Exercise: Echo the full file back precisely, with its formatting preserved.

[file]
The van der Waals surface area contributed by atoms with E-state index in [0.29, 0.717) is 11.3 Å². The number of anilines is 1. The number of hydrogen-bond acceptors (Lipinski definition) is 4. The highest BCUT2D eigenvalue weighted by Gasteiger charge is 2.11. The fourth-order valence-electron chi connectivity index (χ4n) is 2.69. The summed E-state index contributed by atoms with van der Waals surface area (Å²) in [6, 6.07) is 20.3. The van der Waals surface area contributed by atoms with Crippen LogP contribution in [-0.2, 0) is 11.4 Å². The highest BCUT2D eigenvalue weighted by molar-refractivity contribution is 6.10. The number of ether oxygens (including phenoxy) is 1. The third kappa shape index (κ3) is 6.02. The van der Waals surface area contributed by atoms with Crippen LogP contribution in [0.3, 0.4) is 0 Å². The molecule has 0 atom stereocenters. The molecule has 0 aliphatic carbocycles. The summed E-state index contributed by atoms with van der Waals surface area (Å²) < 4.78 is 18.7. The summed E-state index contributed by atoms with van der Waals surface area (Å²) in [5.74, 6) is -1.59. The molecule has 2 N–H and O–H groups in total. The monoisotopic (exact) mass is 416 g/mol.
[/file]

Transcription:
The van der Waals surface area contributed by atoms with E-state index in [0.29, 0.717) is 11.3 Å². The number of anilines is 1. The number of hydrogen-bond acceptors (Lipinski definition) is 4. The highest BCUT2D eigenvalue weighted by Gasteiger charge is 2.11. The fourth-order valence-electron chi connectivity index (χ4n) is 2.69. The summed E-state index contributed by atoms with van der Waals surface area (Å²) in [6, 6.07) is 20.3. The van der Waals surface area contributed by atoms with Crippen LogP contribution in [-0.2, 0) is 11.4 Å². The highest BCUT2D eigenvalue weighted by molar-refractivity contribution is 6.10. The number of ether oxygens (including phenoxy) is 1. The third kappa shape index (κ3) is 6.02. The van der Waals surface area contributed by atoms with Crippen LogP contribution in [0.3, 0.4) is 0 Å². The molecule has 0 atom stereocenters. The molecule has 0 aliphatic carbocycles. The summed E-state index contributed by atoms with van der Waals surface area (Å²) < 4.78 is 18.7. The summed E-state index contributed by atoms with van der Waals surface area (Å²) in [5.74, 6) is -1.59. The molecule has 2 N–H and O–H groups in total. The monoisotopic (exact) mass is 416 g/mol.